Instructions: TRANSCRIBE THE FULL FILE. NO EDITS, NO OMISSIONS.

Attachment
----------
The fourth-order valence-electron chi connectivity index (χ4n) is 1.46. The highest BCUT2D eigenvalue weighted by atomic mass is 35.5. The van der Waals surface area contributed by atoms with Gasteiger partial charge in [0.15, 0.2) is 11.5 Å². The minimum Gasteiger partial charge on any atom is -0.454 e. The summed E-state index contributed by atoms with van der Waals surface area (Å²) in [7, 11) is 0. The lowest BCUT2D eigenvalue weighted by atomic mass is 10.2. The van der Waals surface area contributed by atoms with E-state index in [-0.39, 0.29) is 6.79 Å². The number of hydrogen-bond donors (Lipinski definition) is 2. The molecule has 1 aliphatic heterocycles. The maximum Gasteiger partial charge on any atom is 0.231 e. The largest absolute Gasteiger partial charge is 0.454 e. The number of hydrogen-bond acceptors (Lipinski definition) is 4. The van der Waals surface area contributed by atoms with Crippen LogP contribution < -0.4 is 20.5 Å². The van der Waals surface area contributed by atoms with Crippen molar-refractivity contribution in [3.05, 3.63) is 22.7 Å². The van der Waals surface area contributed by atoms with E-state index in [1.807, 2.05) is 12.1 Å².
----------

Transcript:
The fourth-order valence-electron chi connectivity index (χ4n) is 1.46. The highest BCUT2D eigenvalue weighted by atomic mass is 35.5. The van der Waals surface area contributed by atoms with Gasteiger partial charge in [0.15, 0.2) is 11.5 Å². The minimum Gasteiger partial charge on any atom is -0.454 e. The summed E-state index contributed by atoms with van der Waals surface area (Å²) in [7, 11) is 0. The lowest BCUT2D eigenvalue weighted by atomic mass is 10.2. The van der Waals surface area contributed by atoms with E-state index in [-0.39, 0.29) is 6.79 Å². The number of hydrogen-bond donors (Lipinski definition) is 2. The molecule has 1 aliphatic heterocycles. The maximum Gasteiger partial charge on any atom is 0.231 e. The largest absolute Gasteiger partial charge is 0.454 e. The number of hydrogen-bond acceptors (Lipinski definition) is 4. The van der Waals surface area contributed by atoms with Crippen LogP contribution < -0.4 is 20.5 Å². The van der Waals surface area contributed by atoms with Crippen molar-refractivity contribution in [3.05, 3.63) is 22.7 Å². The van der Waals surface area contributed by atoms with E-state index in [1.807, 2.05) is 12.1 Å².